We hope we are wrong in suspecting Mr. Longfellow of insinuating that active charity and willing service are not Catholic virtues ; for he recognizes the zeal, the self-devotion, the heavenly aspirations, the human sympathies, the endless deeds

of charity,” of the Church of Christ. He seems really to have a share of Catholic feeling, – he is free from most vulgar prejudices respecting us, -- he loves to speak of the sweetly sounding Angelus, and of the bells that recalled “the ages when in all Christendom there was but one Church ; when bells were anointed, baptized, and prayed for, that, wheresoever those holy bells should sound, all danger of whirlwinds, thunders, lightnings, and tempests might be driven away.” Perhaps the legend is meant only to excite Kavanagh to action as well as meditation; still we fear pot, since, immediately afterward, the author has the heart to accuse us of “ bigotry, fanaticism, and intolerance.”

Of Mr. Longfellow the writer of this knows nothing, save from these two little volumes. His private and public life, his pursuits, his ordinary conversation and habits, his religion, his social reputation, even the bulk of his writings, are unknown to him. Before reading Evangeline, he only knew him by hearsay and these three lines :

“And our hearts, though bold and brave,
Still like muffled drums are beating

Funeral marches to the grave." But in Evangeline we fancied that we discovered that yearning after Catholicity, so conspicuous in Wordsworth, Young, Coleridge, Shelley, and Walter Scott, — a yearning that every man of genius has often felt and expressed. In Mr. Longfellow it seemed profounder, and blended with a keen relish of the beauty of Catholic life. In Kavanagh this yearning is still more conspicuous.

The symbolical meaning of Evangeline is not very evident ; it seems to be a vain pursuit of earthly happiness, never attained until the soul is consecrated to God, —- whilst, reactively, with Gabriel it represents man ever losing the happiness that pursues him, by his own impatience and want of resignation. Mr. Longfellow is German enough to conceive these double allegories.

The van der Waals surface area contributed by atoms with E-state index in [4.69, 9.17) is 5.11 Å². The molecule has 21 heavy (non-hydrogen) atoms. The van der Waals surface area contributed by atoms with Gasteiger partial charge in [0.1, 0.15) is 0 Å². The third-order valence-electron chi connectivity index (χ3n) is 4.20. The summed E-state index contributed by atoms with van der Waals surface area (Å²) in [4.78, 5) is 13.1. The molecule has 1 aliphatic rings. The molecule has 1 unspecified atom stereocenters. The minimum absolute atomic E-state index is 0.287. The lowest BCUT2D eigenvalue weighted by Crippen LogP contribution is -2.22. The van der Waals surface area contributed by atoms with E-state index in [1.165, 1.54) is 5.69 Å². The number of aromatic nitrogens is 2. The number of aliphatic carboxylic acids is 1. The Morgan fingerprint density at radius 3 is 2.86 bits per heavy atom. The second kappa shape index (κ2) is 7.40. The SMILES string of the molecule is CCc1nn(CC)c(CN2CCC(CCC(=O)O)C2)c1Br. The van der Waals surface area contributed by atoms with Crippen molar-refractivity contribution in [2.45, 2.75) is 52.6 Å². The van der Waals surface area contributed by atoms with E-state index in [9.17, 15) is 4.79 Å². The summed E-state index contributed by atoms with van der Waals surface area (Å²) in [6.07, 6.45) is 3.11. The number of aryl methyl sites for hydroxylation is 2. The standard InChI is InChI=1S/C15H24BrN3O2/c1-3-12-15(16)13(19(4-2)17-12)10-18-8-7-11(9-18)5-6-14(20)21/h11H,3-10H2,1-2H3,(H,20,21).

In Kavanagh the allegory is palpable. Kavanagh is a liberal æsthetic church. He brought out of the old faith all that was boly, pure, and of good repute, and left behind all its bigotry, fanaticism, and intolerance ; he embraced the duties and responsibilities, the trials and discouragements of the ministry, with the zeal of Peter and the gentleness of John, and found a reasonable amount of temporal felicity in the eyes and arms of Cecilia Vaughan. He is a higher than the C urch of England,

higher even than Puseyism. He pines after the universality of Catholicity, - he longs for the union of all sects into one universal church, - in short, he wishes for all the truth, and grandeur, and beauty, and unity he has abandoned, without the resolution to retrace his steps and become the Catholic that he was. Is this Mr. Longfellow's case ? Is Kavanagh to have a sequel ?

The author wished to represent a fusion of Catholicity with Protestantism : - let him mix the clouds and the sun. The Church of God is not compound; it can have no union with error ; it is pure, unchangeable, complete ; the gentleness of John is hers just as well as the zeal of Peter.

We must now conlude. The faults in Kavanagh resemble those in Evangeline, — both proceeding from a severe strain after originality resulting in deformity. For instance : -- " The setting sun stretched his celestial rods of light across the level landscape, and, like the Hebrew in Egypt, smote the rivers and the brooks and the ponds, and they became as blood.” There is sublimity in that, however. But this is inexcusable: - "And on the threshold stood, with bis legs apart, like a miniature colossus, a lovely, golden boy.” But, not to multiply instances, worse than all is Mrs. Churchill showering kisses, like roses, on her husband's forehead and cheeks," as he passed beneath the triumphal archway of her arips, trying in vain to articulate, — My dearest Lilawati, what is the whole number of the geese ?"